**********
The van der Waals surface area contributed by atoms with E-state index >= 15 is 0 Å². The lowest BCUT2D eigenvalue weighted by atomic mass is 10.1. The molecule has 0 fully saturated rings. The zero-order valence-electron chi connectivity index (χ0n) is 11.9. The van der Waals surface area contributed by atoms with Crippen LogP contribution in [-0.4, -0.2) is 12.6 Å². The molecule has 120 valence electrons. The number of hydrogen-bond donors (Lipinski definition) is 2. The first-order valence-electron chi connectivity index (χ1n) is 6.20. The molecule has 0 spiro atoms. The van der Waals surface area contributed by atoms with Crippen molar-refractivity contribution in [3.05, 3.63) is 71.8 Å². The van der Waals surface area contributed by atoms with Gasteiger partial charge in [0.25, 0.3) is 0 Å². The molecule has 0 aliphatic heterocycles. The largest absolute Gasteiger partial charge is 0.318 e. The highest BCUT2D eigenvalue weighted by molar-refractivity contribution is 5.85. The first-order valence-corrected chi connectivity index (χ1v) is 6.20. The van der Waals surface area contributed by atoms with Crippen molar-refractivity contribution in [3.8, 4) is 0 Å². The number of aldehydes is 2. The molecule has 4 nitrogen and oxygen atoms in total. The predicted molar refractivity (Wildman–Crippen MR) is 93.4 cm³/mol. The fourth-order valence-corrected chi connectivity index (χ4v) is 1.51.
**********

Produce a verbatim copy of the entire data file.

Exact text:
The van der Waals surface area contributed by atoms with E-state index >= 15 is 0 Å². The lowest BCUT2D eigenvalue weighted by atomic mass is 10.1. The molecule has 0 fully saturated rings. The zero-order valence-electron chi connectivity index (χ0n) is 11.9. The van der Waals surface area contributed by atoms with Crippen LogP contribution in [-0.4, -0.2) is 12.6 Å². The molecule has 120 valence electrons. The number of hydrogen-bond donors (Lipinski definition) is 2. The first-order valence-electron chi connectivity index (χ1n) is 6.20. The molecule has 0 spiro atoms. The van der Waals surface area contributed by atoms with Crippen molar-refractivity contribution in [3.05, 3.63) is 71.8 Å². The van der Waals surface area contributed by atoms with Gasteiger partial charge in [0.25, 0.3) is 0 Å². The molecule has 0 aliphatic heterocycles. The largest absolute Gasteiger partial charge is 0.318 e. The highest BCUT2D eigenvalue weighted by molar-refractivity contribution is 5.85. The first-order valence-corrected chi connectivity index (χ1v) is 6.20. The van der Waals surface area contributed by atoms with Crippen molar-refractivity contribution in [3.8, 4) is 0 Å². The number of aldehydes is 2. The molecule has 4 nitrogen and oxygen atoms in total. The predicted molar refractivity (Wildman–Crippen MR) is 93.4 cm³/mol. The fourth-order valence-corrected chi connectivity index (χ4v) is 1.51.